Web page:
The pandemic provoked the reproduction of rare species of insects

During the pandemic, the number of moths and butterflies has increased – scientists record the reproduction of rare species of insects.

Data from the National Moth Registration System show that in 2020 the number of people reporting different types of moths increased by about a third, and sales of insect traps also increased.

In Cheshire, seven species new to the county were recorded in 2020, including light feathered rustic and beautiful marble. It was also a record year in abundance for rare species that can migrate from region to region.

In Yorkshire, the number of annual moth records for 2020 has grown by about a quarter.

Over the past 50 years, the number of large moths in the UK has decreased by a third due to changes in habitat, climate and environmental pollution. Climate change, meanwhile, also means warmer-weather species have expanded their range across the UK.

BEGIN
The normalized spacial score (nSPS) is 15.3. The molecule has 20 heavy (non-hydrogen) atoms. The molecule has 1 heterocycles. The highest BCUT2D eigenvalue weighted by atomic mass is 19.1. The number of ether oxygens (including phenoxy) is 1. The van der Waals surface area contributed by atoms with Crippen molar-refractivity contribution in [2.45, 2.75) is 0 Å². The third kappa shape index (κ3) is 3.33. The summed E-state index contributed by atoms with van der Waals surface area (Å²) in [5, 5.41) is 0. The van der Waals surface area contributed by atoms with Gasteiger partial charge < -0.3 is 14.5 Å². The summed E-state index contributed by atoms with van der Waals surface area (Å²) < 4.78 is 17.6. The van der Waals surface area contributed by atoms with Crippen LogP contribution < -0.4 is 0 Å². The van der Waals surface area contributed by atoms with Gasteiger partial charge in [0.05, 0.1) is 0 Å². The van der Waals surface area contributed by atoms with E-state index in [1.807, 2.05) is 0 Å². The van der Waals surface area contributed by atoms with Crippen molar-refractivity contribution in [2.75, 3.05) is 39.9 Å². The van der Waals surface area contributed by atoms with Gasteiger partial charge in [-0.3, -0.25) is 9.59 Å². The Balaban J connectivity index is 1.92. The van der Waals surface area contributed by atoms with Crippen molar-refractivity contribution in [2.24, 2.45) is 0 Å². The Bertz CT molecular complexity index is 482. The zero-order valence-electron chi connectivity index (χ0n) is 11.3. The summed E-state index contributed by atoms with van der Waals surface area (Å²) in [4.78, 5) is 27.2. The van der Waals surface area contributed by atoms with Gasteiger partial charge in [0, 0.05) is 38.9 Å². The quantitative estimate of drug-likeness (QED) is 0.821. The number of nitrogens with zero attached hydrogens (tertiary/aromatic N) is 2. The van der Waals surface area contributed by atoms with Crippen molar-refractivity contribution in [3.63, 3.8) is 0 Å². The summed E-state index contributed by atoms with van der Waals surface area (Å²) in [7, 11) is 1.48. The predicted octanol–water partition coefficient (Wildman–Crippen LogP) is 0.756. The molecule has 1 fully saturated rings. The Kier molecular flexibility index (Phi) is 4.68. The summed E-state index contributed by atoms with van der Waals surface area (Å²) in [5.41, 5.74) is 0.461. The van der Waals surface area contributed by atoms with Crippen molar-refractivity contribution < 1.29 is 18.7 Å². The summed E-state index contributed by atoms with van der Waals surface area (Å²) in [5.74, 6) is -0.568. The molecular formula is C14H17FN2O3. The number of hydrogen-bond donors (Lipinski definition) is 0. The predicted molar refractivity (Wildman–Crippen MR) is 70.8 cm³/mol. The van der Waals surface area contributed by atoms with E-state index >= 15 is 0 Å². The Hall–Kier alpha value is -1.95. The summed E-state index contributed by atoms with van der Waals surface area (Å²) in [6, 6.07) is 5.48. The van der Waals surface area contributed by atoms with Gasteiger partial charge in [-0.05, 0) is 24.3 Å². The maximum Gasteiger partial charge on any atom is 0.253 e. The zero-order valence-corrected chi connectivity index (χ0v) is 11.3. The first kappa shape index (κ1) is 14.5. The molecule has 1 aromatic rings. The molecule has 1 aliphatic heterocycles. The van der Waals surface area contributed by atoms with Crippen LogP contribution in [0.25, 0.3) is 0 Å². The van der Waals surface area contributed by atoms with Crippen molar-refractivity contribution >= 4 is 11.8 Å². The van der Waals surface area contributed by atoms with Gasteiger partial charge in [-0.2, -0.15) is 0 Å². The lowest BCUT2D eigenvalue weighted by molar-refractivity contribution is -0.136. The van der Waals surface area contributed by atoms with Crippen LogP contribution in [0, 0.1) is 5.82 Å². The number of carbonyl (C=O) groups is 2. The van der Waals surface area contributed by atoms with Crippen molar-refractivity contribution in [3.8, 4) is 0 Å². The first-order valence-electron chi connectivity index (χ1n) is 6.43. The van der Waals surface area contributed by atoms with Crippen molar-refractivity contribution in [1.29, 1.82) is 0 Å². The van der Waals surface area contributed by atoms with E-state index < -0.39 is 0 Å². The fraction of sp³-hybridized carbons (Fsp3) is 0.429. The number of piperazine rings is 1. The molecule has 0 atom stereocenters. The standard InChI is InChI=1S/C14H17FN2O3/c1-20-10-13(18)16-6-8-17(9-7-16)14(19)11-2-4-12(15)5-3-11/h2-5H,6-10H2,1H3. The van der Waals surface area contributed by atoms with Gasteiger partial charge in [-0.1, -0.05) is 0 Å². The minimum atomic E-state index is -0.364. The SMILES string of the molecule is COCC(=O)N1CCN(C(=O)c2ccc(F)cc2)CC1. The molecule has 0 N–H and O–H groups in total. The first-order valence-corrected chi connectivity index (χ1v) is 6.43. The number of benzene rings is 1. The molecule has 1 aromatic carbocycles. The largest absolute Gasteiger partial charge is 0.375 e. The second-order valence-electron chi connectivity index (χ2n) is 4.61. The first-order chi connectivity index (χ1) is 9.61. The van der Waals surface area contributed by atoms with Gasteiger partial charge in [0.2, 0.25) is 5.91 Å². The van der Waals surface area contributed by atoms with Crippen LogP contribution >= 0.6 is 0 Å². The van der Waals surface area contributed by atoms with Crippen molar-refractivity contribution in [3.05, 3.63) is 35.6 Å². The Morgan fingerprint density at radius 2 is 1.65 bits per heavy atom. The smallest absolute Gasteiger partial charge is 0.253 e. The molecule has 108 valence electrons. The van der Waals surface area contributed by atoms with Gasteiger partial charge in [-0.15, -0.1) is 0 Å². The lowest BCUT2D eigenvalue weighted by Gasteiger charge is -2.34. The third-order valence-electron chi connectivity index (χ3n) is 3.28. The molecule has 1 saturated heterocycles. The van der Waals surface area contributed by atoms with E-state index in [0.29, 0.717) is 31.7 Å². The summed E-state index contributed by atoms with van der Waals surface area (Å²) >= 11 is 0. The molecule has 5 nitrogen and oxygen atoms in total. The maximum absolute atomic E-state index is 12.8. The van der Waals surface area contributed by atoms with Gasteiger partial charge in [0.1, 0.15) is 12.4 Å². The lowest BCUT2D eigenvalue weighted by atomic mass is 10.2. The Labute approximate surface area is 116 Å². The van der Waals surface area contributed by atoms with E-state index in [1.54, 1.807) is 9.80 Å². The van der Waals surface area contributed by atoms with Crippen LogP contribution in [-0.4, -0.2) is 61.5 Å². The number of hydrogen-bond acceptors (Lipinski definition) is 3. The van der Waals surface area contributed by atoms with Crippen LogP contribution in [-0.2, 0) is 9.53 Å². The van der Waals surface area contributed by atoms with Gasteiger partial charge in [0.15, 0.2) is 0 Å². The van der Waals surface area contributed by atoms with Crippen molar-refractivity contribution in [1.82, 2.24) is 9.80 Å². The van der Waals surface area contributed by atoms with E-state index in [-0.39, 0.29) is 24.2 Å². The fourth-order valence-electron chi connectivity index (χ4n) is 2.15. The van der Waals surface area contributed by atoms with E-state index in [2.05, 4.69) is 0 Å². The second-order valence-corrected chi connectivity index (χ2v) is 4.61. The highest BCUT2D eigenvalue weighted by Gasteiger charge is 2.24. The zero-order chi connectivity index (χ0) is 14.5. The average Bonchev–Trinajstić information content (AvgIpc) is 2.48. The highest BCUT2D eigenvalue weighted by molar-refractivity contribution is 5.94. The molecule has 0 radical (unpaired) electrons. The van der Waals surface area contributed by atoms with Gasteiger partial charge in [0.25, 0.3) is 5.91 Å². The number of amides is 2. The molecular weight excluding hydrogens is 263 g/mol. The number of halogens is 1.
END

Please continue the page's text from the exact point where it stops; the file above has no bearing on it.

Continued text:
Scientists note that moths have a negative reputation as insects that spoil the wardrobe, but only two common species out of 2,500 do this.

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Alexandr Ivanov earned his Licentiate Engineer in Systems and Computer Engineering from the Free International University of Moldova. Since 2013, Alexandr has been working as a freelance web programmer.
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Alexandr Ivanov

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